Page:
When Kerry Denman learned her parents’ neighbors had a litter of kittens who were available for adoption, she couldn’t resist the opportunity to meet the young cats, not intending to take one of them home with her. After all, Kerry had recently purchased a shiny, new apartment, and while she wanted a pet of her own, she was putting it off until her home was a little less pristine. “During this time I was the woman gate crashing peoples houses to see their cats,” explains Kerry. “If a friend of a friend of a friend knew of a litter of kittens local, I’d be the one inviting myself round for cuddles.”
In July 2012, Kerry’s mother took her to visit the kittens, who were approximately five weeks old, and one of them immediately caught her attention. “The owner waved her hand in the direction of a laundry bin and said ‘Don’t bother with that one, he’s got something wrong with his eyes,’ ” remembers Kerry. “I took a look and on top of this pretty tall laundry basket full of old clothes was a tiny, scruffy ball of fluff.”
As soon as she picked up the little kitten, Kerry realized he wasn’t just small, he was blind, malnourished, and covered in fleas, and she learned he had been rejected by his birth mother when he was just a couple of weeks old. When Kerry met him, the kitten had been eating wet food for approximately one week, but he was far from healthy.
“The family had kind of left him to make a nest on top of the laundry basket, taking him down to play and eat,” says Kerry. “I basically got the impression that they were waiting for him to die.” After leaving the family’s house, Kerry kept thinking about the little special needs kitty, but she was unsure if she was up for the challenge of caring for a blind cat.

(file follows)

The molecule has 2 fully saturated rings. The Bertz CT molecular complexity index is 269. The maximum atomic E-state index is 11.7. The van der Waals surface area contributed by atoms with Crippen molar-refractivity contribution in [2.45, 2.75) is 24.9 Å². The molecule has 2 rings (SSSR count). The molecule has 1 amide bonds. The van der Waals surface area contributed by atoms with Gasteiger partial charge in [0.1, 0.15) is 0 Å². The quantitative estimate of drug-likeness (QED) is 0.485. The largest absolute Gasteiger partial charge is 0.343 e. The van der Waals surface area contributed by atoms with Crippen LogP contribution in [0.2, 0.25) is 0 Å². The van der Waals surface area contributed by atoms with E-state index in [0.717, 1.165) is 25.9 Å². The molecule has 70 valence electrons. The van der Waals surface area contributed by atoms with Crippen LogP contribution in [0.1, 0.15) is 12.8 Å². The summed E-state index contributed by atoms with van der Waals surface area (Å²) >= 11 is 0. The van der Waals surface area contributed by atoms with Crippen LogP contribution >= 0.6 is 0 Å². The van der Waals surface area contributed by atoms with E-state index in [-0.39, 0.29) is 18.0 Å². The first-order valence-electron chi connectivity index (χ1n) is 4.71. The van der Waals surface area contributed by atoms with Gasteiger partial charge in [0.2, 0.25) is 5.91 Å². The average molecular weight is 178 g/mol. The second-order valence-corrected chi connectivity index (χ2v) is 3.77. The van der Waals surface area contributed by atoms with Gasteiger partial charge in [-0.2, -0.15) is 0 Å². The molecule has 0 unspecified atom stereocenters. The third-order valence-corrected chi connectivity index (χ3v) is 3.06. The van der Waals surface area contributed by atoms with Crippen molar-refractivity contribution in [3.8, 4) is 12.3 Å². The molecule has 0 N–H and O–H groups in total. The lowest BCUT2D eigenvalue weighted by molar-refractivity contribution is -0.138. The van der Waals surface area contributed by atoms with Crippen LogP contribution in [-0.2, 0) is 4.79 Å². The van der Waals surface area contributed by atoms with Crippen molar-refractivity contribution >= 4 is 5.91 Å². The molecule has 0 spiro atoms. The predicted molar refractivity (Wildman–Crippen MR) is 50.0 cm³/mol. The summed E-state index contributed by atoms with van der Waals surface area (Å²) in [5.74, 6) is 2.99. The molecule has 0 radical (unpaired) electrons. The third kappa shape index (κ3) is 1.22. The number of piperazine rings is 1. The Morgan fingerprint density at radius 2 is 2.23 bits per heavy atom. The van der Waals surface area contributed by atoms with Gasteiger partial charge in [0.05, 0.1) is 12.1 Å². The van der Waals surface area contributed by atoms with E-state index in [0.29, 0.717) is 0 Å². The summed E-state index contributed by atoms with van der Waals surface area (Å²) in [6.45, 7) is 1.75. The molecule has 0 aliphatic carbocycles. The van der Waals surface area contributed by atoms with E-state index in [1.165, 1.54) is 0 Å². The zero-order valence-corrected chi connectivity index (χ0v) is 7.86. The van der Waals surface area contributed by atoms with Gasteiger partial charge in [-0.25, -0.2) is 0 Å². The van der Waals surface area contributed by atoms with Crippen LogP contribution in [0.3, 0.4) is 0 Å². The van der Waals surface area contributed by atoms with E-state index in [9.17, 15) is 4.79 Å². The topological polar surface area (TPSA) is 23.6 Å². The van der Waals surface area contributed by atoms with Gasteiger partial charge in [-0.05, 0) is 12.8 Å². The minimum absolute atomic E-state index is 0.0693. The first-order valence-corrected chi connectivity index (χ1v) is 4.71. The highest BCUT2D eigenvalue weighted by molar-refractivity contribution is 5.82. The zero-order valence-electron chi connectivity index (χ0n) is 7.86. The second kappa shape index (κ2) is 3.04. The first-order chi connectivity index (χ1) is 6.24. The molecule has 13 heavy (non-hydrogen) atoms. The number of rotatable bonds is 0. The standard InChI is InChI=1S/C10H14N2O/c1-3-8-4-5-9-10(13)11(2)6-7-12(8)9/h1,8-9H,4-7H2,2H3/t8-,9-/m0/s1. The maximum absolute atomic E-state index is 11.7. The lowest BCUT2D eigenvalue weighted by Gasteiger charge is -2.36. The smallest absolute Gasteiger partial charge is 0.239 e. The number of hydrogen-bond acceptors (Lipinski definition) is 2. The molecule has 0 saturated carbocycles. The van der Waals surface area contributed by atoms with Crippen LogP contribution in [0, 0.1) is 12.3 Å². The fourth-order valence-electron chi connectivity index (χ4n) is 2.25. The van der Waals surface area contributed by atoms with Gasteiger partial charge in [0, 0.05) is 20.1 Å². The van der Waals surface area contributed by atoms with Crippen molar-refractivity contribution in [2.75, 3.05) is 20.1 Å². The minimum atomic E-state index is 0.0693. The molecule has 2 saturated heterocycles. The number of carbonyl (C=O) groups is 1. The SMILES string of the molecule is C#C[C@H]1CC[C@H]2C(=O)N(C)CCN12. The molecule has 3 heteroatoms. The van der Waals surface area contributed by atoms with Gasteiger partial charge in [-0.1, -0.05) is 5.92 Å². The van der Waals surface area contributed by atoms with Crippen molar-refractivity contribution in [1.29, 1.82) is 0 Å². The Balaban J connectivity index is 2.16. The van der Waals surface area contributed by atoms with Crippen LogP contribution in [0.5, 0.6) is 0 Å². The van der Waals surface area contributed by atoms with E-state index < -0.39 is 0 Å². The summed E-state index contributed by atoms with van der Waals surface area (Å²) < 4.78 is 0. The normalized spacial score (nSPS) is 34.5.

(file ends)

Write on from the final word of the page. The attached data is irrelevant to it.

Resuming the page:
Fortunately, she found a lot of really useful information online, and nothing Kerry read made her reluctant to adopt the blind kitten. “Even if I had found something, I doubt that it would have changed my mind,” says Kerry. “I didn’t like the idea of leaving him just because he might require more effort — what would that say about me?”
Just two days after meeting the kitten for the first time, Kerry returned to his owner’s home with a box to bring him home in and a £10 donation to get his mother spayed. The kitten, who Kerry named Louie after one of her friends, quickly settled into his new home, thanks in no small part to his mom.
“I did everything I’d read — didn’t leave things in the middle of the floor, confined him to certain rooms to begin with, played him music and sounds of birds and other animals, bought toys that made noises,” remembers Kerry. “He adapted so well. He was just Louie.”
While people often worry cats with vision issues will have difficulty finding or using the litter box, this definitely wasn’t a problem for Louie, and nearly seven years later, this blind boy has never had a single accident.
Today, Louie is doing well, and while no one knows the exact cause of his vision issues — although cataracts have definitely been ruled out — being blind doesn’t prevent him from having a full and active life. “I’m still not 100% sure if he sees shadows and light,” says Kerry. “Sometimes I think maybe he does, but honestly I think it’s more likely his senses and whiskers compensate so much that it seems like he’s not blind.”
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While it’s possible further testing might shed some light on the cause of Louie’s vision issues, it’s extremely unlikely anything can be done to improve his sight, so Kerry has decided against subjecting him to unnecessary procedures and examinations. “I wasn’t about to put him through tests, prodded and poked, just to provide myself with an answer,” explains Kerry. “His blindness, in my opinion, seems to cause him the least amount of problems of the things he has wrong.”